Making Printable Light Sources a Reality
Artificial lighting currently accounts for 19 per cent of global electricity consumption, requiring as much electricity as is produced by all gas-fired power generation worldwide. This produces approximately 1.9 gigatons of carbon dioxide each year—that’s equal to roughly 70 per cent of the combined CO2 produced by the world’s light passenger vehicles.
Driven by mass urbanization in the developing world, global demand for lighting is expected to rise by 80 per cent by 2030. This will produce 3 gigatons of carbon dioxide annually, unless the design and implementation of efficient, low-cost lighting technologies improves substantially.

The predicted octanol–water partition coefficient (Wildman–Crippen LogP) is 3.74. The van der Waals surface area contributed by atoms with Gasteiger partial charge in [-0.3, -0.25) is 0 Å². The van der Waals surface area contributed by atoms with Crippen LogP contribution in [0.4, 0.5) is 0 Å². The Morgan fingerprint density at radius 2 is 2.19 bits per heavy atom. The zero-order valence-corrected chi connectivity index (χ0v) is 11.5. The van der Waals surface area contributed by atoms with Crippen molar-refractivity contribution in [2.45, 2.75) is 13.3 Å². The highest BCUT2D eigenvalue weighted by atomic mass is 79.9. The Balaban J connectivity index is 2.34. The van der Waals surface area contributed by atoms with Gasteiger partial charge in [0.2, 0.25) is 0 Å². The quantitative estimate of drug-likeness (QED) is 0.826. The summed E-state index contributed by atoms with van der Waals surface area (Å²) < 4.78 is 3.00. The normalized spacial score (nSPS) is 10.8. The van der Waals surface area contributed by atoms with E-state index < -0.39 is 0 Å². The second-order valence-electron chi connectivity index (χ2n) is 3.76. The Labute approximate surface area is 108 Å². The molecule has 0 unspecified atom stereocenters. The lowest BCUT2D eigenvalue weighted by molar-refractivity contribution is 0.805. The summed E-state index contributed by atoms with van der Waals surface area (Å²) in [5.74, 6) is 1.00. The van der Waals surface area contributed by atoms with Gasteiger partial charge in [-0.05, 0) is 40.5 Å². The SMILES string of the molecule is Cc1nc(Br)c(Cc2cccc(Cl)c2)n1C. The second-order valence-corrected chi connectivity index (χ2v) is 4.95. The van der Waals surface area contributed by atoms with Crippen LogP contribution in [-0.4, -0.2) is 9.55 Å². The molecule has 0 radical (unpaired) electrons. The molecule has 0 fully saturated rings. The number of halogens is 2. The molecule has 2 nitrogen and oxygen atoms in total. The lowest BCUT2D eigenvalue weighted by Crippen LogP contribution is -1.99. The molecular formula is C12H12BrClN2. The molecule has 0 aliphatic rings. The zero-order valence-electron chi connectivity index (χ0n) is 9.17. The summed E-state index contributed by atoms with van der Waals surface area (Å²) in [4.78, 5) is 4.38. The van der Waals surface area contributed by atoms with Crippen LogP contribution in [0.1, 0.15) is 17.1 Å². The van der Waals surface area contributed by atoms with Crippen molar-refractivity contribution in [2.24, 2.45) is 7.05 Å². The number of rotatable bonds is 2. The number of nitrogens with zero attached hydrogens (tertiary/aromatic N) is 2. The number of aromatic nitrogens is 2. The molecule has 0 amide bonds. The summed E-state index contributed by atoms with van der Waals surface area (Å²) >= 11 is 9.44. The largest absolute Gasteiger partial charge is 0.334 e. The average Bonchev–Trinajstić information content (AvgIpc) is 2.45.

The University of British Columbia’s Dr. Zachary Hudson, Canada Research Chair in Sustainable Chemistry, aims to address this challenge. Dr. Hudson’s lab seeks to develop new materials for solid-state lighting technologies, in order to improve efficiency while reducing manufacturing costs.
Solid-state lighting based on organic light-emitting diodes (OLEDs) is one such promising technology. OLEDs are lightweight, flexible and can be significantly more efficient than traditional incandescent or fluorescent bulbs, but manufacturing large-area OLEDs displays and lighting panels remains prohibitively expensive.
Dr. Hudson and his team are working on designing electronic materials that can be processed by low-cost technologies such as inkjet printing. Their eventual goal is to realise the vision of efficient and affordable printed electronics.